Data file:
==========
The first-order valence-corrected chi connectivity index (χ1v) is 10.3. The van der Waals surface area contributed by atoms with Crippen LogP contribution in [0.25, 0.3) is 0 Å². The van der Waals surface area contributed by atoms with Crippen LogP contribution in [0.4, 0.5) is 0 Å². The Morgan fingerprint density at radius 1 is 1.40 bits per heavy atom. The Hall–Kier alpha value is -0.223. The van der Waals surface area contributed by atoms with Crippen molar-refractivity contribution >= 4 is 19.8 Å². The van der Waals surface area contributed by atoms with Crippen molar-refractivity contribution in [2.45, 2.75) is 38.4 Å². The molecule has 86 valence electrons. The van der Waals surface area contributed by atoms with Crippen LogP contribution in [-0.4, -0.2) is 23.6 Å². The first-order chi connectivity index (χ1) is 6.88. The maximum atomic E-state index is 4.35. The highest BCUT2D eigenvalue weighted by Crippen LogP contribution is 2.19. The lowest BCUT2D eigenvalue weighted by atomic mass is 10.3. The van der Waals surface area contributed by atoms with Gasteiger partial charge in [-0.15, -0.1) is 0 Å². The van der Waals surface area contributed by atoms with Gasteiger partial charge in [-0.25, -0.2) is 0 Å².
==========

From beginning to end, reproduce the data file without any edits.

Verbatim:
The first-order valence-corrected chi connectivity index (χ1v) is 10.3. The van der Waals surface area contributed by atoms with Crippen LogP contribution in [0.25, 0.3) is 0 Å². The van der Waals surface area contributed by atoms with Crippen LogP contribution in [0.4, 0.5) is 0 Å². The Morgan fingerprint density at radius 1 is 1.40 bits per heavy atom. The Hall–Kier alpha value is -0.223. The van der Waals surface area contributed by atoms with Crippen molar-refractivity contribution >= 4 is 19.8 Å². The van der Waals surface area contributed by atoms with Crippen molar-refractivity contribution in [2.45, 2.75) is 38.4 Å². The molecule has 86 valence electrons. The van der Waals surface area contributed by atoms with Crippen LogP contribution in [-0.4, -0.2) is 23.6 Å². The first-order chi connectivity index (χ1) is 6.88. The maximum atomic E-state index is 4.35. The highest BCUT2D eigenvalue weighted by Crippen LogP contribution is 2.19. The lowest BCUT2D eigenvalue weighted by atomic mass is 10.3. The van der Waals surface area contributed by atoms with Gasteiger partial charge in [-0.15, -0.1) is 0 Å². The van der Waals surface area contributed by atoms with Gasteiger partial charge in [-0.25, -0.2) is 0 Å².